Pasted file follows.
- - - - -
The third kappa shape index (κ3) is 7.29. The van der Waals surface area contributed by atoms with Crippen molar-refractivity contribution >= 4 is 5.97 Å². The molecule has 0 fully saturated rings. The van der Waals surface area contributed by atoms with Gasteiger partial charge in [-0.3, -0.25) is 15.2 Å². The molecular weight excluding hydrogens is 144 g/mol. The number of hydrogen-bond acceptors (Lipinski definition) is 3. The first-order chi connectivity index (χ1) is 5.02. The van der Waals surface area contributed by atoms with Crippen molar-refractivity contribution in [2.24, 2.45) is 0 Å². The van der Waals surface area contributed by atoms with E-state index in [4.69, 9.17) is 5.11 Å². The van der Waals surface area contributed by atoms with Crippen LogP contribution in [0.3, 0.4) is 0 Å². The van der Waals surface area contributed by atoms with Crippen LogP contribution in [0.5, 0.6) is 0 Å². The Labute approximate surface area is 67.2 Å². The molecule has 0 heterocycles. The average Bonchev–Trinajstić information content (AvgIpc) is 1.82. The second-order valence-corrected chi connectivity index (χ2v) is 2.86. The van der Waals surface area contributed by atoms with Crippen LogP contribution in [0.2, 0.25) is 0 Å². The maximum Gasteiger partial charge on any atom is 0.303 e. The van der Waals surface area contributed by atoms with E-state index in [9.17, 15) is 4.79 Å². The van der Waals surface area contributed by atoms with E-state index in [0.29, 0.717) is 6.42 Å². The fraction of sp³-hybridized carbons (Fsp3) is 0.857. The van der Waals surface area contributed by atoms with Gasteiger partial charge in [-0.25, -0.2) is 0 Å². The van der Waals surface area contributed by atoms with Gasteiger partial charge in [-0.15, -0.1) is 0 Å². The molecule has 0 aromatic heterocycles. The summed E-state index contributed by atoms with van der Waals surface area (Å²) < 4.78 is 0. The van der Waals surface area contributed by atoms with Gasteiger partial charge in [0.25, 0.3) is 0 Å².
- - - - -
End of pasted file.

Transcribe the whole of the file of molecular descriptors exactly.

The third kappa shape index (κ3) is 7.29. The van der Waals surface area contributed by atoms with Crippen molar-refractivity contribution >= 4 is 5.97 Å². The molecule has 0 fully saturated rings. The van der Waals surface area contributed by atoms with Gasteiger partial charge in [-0.3, -0.25) is 15.2 Å². The molecular weight excluding hydrogens is 144 g/mol. The number of hydrogen-bond acceptors (Lipinski definition) is 3. The first-order chi connectivity index (χ1) is 5.02. The van der Waals surface area contributed by atoms with Crippen molar-refractivity contribution in [2.24, 2.45) is 0 Å². The van der Waals surface area contributed by atoms with E-state index in [4.69, 9.17) is 5.11 Å². The van der Waals surface area contributed by atoms with Crippen LogP contribution in [0.3, 0.4) is 0 Å². The van der Waals surface area contributed by atoms with Crippen LogP contribution in [0.5, 0.6) is 0 Å². The Labute approximate surface area is 67.2 Å². The molecule has 0 heterocycles. The average Bonchev–Trinajstić information content (AvgIpc) is 1.82. The second-order valence-corrected chi connectivity index (χ2v) is 2.86. The van der Waals surface area contributed by atoms with Crippen LogP contribution in [0.2, 0.25) is 0 Å². The maximum Gasteiger partial charge on any atom is 0.303 e. The van der Waals surface area contributed by atoms with E-state index in [9.17, 15) is 4.79 Å². The van der Waals surface area contributed by atoms with E-state index in [0.29, 0.717) is 6.42 Å². The fraction of sp³-hybridized carbons (Fsp3) is 0.857. The van der Waals surface area contributed by atoms with Gasteiger partial charge in [-0.25, -0.2) is 0 Å². The van der Waals surface area contributed by atoms with Gasteiger partial charge in [-0.15, -0.1) is 0 Å². The molecule has 0 aromatic heterocycles. The summed E-state index contributed by atoms with van der Waals surface area (Å²) < 4.78 is 0. The van der Waals surface area contributed by atoms with Gasteiger partial charge in [0.25, 0.3) is 0 Å².